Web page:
Before I started this module, I feel like I already knew much of the material that was being taught to us, that it was ‘common sense’, and I became irritated with the way some of the academics wrote. I thought that there was too much passion in the way that Abrams in particular handled his words, as I had thought previously that in order to become a published author, you needed to have a certain sense of detachment from your writings. I found, as we read more, that I actually did agree with a lot that he was saying; for example that the way our language works can be a hindrance to understanding concepts. I have thought this for a while myself, and now wherever I can, I am even more conscious of how I phrase things, to ensure that I am understood in the best clarity possible. Abrams reminds us that we humans are not in fact the centre of the universe, no matter how much we would like that to be true.
Wallace’s writing, I think, has had the most impact on me. His contagious curiosity in the way he thinks about things that aren’t often thought about was actually rather touching. His style was more like story-telling, which was comfortable and familiar to me as I spent most of my childhood reading books. After having studied him, I feel as though I am more aware of the little things around us: considering how life would be like if we didn’t have one specific thing is very interesting to me, and the way Wallace approached this concept like a science fiction novel was inspiring. I am not particularly talented at ‘academic style writing’, and I was glad to be reminded that I do not have to write in a way that is dry or boring, if I don’t want to.
The second session was the one most relevant to my course as a maker. Ingold’s writing on hylomorphism and the agency of materials is important to the way a maker must approach their making, taking into considerations the limitations of the material that they use. The idea is, of course, important, but the idea alone does not an object make. The next part of his text was more difficult for me to fully understand: the difference between an object and a thing. I understand where he’s coming from: everything that exists has an impact or acts on it’s surroundings, and is impacted, or acted, upon in return. This constitutes a ‘thing’, an object is completely within the maker’s control, but a thing can act on it’s own; it can rot, melt, or fray. Everything is not separate and individual, but finding where to draw the line at where one thing ends and another begins is a bit of a headache.
I enjoyed Hodder’s writing, as he describe humans’ relationships with things as a symbiotic relationship, each member of the relationship needing the other’s input to remain in use. A wall is necessary for humans to keep control, but a wall requires upkeep. The input from both sides of the relationship are what keeps the whole thing going. I struggled to find something I enjoyed to apply these concepts to, and writing my own essay was very difficult for me. In the end, I applied the concept of object agency and ‘thingness’ to the one ring, from Lord of the Rings. This concept was the hardest for me to understand, so it was a challenge to write an essay on it, but I think I succeeded. Writing about it in regards to something that I am interested in, and applying it to that helped me to understand it better. I think that in the future, if I am struggling with something, I should try and do a similar technique and link it to a scenario that I know well, so that it becomes easier for me.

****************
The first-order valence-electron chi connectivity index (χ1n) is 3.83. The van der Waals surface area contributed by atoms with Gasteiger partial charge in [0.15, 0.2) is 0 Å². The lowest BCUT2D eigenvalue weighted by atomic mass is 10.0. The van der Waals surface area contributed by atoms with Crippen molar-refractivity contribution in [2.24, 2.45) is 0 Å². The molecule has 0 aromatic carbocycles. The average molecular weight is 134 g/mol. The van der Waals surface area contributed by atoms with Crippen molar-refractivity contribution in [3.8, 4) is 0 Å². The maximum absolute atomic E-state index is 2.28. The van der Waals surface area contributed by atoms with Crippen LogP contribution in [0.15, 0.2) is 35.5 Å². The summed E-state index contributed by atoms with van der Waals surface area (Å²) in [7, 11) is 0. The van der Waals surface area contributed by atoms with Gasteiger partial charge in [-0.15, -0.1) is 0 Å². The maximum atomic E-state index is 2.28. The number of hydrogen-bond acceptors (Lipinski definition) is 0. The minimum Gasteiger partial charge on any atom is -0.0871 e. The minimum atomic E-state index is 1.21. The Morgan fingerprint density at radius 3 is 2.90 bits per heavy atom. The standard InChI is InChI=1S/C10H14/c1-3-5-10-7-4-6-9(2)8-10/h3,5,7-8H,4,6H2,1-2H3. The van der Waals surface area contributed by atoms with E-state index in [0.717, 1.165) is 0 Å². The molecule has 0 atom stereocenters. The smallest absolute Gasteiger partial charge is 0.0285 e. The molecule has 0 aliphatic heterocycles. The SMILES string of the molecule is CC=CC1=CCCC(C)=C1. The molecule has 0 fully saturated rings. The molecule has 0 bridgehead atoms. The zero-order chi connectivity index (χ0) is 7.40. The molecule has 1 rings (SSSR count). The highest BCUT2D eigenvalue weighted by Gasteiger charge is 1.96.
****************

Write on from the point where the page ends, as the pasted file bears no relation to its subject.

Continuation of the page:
The third session was about the process of making itself, using Tonkinwise’s ‘design away’ theory. This session made me aware of how much waste there is in making any one object, and has made me think a bit more on how to get as much as I can out of one piece of material. Even before, I hated wasting things, but now that I’ve had to think more about where the things I have come from, I’m even more aware that so much material goes to waste. This session also made me wonder what the point of making anything was for a while: the concept of forced obsolescence was alarming. I don’t want to make something only for the recipient to throw something they already had away, or for something to arrive later and have my object discarded, so I will have to think carefully about the quality of my creations.
The fourth and final session expanded upon human relationship with the world itself, using Klée’s tree model. This diagram helped me to understand where a lot of our inspiration comes from. Furthermore, an important aspect of this study is humility; we should remember that we are not superior to the earth in any way, and thinking this way can be harmful.
Studying these concepts, while not entirely original to me, has reminded me that we should not become arrogant as humans, and try to remember that we are not the only things in the universe.
The whole purpose of this module was to try and think of things as a not-human, or as if humans aren’t part of the equation. This is not possible in the slightest, since we are humans and a human thinking about not being human just reinforces the fact that we are human, but the act of doing so broadens one’s horizons and makes people think a little differently. In the words of Uncle Iroh, “It is important to draw wisdom from different places. If you take it from only one place it become rigid and stale.” Avatar: the Last Airbender (2005-2008)